Wayne Kramer, who has died aged 75, was the guitarist and co-founder of MC5, the Detroit band who fused ear-shredding garage rock and revolutionary politics, inspiring the likes of the Clash and a whole legion of bands who enlisted in the 1970s punk movement; with lines like “I’m sick and tired of paying these dues/ And I’m sick to my guts of the American ruse” they attacked the establishment against a backdrop of crunching riffs.

 The original band line-up comprised vocalist Rob Tyner, guitarists Wayne Kramer and Fred "Sonic" Smith, bassist Michael Davis, and drummer Dennis Thompson. Early success in and around Detroit led to the band name, MC5 being short for "Motor City Five".





2023 saw the passing of many musicians / singers including:

Tina Turner, Jeff Beck, Burt Bacharach, Denny Laine, Shane MacGowan, Sinead O’Connor, Tony Bennett and Jane Birkin.

Torben Ulrich RIP

Torben Ulrich, who has died aged 95, could certainly be said to have had a varied career. The father of Lars Ulrich, drummer with Metallica, gods of heavy metal, he was a writer, jazz clarinettist, artist and avant-garde filmmaker – and a tennis player who appeared in 102 Davis Cup matches for Denmark.
In the 1950s he had played clarinet with a trad-jazz band, but later in life his work became increasingly experimental. In the 2000s he began working with the Copenhagen free-jazz trio Clinch, and in 2005 he founded another improvisational group, Instead Of.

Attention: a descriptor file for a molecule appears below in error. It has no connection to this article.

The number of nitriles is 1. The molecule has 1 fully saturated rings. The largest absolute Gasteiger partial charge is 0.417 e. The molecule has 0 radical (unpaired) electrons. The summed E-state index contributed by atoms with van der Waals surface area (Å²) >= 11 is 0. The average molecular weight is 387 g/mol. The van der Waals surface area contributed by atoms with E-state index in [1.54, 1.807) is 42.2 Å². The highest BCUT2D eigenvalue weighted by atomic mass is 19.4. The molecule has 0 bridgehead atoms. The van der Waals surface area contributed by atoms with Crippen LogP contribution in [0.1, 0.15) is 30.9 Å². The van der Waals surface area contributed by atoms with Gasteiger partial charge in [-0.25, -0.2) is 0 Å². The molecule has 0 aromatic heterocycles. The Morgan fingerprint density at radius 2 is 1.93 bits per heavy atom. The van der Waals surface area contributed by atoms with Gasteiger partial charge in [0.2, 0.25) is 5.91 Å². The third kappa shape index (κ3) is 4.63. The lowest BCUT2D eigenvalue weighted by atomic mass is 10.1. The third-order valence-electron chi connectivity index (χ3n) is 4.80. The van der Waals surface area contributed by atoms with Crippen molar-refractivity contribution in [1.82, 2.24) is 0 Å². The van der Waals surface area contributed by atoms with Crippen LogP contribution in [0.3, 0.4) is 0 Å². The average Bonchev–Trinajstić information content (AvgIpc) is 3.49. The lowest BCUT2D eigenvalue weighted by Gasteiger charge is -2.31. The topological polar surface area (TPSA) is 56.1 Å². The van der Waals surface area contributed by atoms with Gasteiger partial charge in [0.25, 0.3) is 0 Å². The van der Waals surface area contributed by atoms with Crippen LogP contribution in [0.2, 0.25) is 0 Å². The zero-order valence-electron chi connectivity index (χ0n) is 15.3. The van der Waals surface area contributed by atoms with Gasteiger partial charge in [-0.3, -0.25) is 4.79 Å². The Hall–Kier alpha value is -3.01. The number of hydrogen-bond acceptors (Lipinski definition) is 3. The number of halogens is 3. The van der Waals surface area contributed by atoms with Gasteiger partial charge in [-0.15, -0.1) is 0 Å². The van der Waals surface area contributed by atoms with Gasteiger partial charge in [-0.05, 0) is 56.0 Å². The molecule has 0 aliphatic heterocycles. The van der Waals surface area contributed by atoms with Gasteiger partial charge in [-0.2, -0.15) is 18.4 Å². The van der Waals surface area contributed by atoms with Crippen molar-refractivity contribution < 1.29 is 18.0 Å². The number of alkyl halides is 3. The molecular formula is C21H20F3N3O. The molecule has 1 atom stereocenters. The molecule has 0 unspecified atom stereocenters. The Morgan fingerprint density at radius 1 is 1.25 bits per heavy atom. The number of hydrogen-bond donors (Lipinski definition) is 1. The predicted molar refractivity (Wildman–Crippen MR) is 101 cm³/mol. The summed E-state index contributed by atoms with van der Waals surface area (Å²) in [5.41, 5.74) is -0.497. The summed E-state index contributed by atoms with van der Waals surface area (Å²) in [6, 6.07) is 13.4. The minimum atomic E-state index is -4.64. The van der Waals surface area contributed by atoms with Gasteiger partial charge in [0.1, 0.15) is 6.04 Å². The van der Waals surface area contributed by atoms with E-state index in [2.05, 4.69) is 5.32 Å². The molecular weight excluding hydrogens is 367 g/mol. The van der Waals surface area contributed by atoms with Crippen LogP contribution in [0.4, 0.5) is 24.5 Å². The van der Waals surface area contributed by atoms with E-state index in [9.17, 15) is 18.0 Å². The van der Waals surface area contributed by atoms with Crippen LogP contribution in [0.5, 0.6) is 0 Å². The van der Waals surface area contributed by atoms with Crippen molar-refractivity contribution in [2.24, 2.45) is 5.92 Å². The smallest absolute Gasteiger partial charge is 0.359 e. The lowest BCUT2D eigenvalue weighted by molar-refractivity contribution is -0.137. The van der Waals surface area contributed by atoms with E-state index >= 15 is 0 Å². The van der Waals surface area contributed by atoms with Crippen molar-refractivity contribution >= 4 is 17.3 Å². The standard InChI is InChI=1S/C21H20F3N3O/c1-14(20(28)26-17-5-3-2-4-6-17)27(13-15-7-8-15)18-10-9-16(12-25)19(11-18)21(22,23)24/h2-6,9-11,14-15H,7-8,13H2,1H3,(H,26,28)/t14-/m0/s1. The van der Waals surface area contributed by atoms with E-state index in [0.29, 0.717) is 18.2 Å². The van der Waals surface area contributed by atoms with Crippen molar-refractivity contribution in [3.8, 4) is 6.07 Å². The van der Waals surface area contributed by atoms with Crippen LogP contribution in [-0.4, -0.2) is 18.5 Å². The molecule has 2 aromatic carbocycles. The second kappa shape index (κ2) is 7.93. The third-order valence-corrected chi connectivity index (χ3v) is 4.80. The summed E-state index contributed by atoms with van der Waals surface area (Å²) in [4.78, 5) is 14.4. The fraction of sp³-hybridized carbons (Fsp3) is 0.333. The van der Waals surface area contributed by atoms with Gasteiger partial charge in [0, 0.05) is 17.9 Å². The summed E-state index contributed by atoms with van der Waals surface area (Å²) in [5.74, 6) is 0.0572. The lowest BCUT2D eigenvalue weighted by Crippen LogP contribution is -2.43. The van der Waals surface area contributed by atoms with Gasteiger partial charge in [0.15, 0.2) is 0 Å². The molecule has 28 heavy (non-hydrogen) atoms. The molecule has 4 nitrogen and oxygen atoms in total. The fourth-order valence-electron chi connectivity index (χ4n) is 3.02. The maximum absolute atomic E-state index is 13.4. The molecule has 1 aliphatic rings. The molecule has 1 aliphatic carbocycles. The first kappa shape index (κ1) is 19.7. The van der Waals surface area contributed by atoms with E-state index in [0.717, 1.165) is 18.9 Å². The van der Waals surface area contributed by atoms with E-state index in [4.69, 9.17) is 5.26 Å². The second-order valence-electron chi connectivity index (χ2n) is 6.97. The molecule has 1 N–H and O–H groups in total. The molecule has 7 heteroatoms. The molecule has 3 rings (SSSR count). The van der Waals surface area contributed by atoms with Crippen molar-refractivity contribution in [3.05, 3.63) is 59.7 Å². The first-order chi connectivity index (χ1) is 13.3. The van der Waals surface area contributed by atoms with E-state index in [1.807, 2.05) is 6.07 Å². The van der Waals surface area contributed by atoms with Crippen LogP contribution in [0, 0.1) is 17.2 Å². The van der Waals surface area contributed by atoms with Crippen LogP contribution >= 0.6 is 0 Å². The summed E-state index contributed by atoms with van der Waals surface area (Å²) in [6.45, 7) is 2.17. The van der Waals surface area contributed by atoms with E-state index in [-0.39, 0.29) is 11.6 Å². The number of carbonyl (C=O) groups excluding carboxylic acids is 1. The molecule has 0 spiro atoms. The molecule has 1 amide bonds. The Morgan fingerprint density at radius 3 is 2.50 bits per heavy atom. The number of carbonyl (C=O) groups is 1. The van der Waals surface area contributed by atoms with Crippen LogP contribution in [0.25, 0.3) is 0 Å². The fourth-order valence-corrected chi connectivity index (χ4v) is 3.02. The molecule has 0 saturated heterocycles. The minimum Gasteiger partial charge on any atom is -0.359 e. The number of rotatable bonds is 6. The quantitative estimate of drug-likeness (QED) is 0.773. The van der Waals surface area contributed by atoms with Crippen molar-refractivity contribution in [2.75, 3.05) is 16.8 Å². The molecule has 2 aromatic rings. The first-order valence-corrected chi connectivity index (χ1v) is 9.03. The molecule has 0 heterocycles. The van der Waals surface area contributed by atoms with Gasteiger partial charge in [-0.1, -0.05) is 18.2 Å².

Between 2009 and 2014 he released three albums, beginning with Suddenly, Sound: 21 Songlines for Piano, Drainpipe, Etc, with the pianist Søren Kjærgaard. In 2021, aged 92, he released the jazz record Oakland Moments; Cello, Voice, Reuniting, Rejoicing, a collaboration with the cellist Lori Goldstein.


Marlena Shaw RIP

Marlena Shaw, who has died in January 2024 aged 81, was a jazz and soul singer whose version of the song California Soul has been sampled dozens of times by artists including Drake, Deee-Lite and Shaun Ryder’s band Black Grape, as well as being used in television ads; she thoroughly approved of her work being recycled, she said: “It kinda makes me feel like the sun, and I shine on all kinds of things."
She began studying music at the New York State Teachers College, but dropped out and began playing jazz clubs, while also bringing up five children. An audition with Columbia Records in 1963 was scuppered by nerves, and it was not until 1966 that her career began to fly, thanks to a gig at a Playboy Club in Chicago that led to a contract with Chess Records.

She made two albums for the label, including The Spice of Life, and toured Europe with Count Basie, then in 1972 she became Blue Note’s first female vocalist, for whom she made a series of smooth jazz albums, including one recorded live at Montreux. The title of her 1974 album for the label, Who Is this Bitch Anyway?, was reportedly a reference to the rise of the singer who became known as “the mother of hip-hop”, Millie Jackson.
In 1977 she joined Columbia and surfed the disco wave; she recalled a night in 1980 in New York when she played a set at the Savoy Ballroom with her jazz trio and a set with the Count Basie Band. “Then I changed clothes, was picked up in a limo, and was driven to a disco place and sang my latest records there. And I made three times as much at the disco than I’d made at the Savoy.” She released 17 albums across eight labels and kept up a hectic touring schedule into her seventies, often playing 200 dates a year, spending her downtime at her home in Las Vega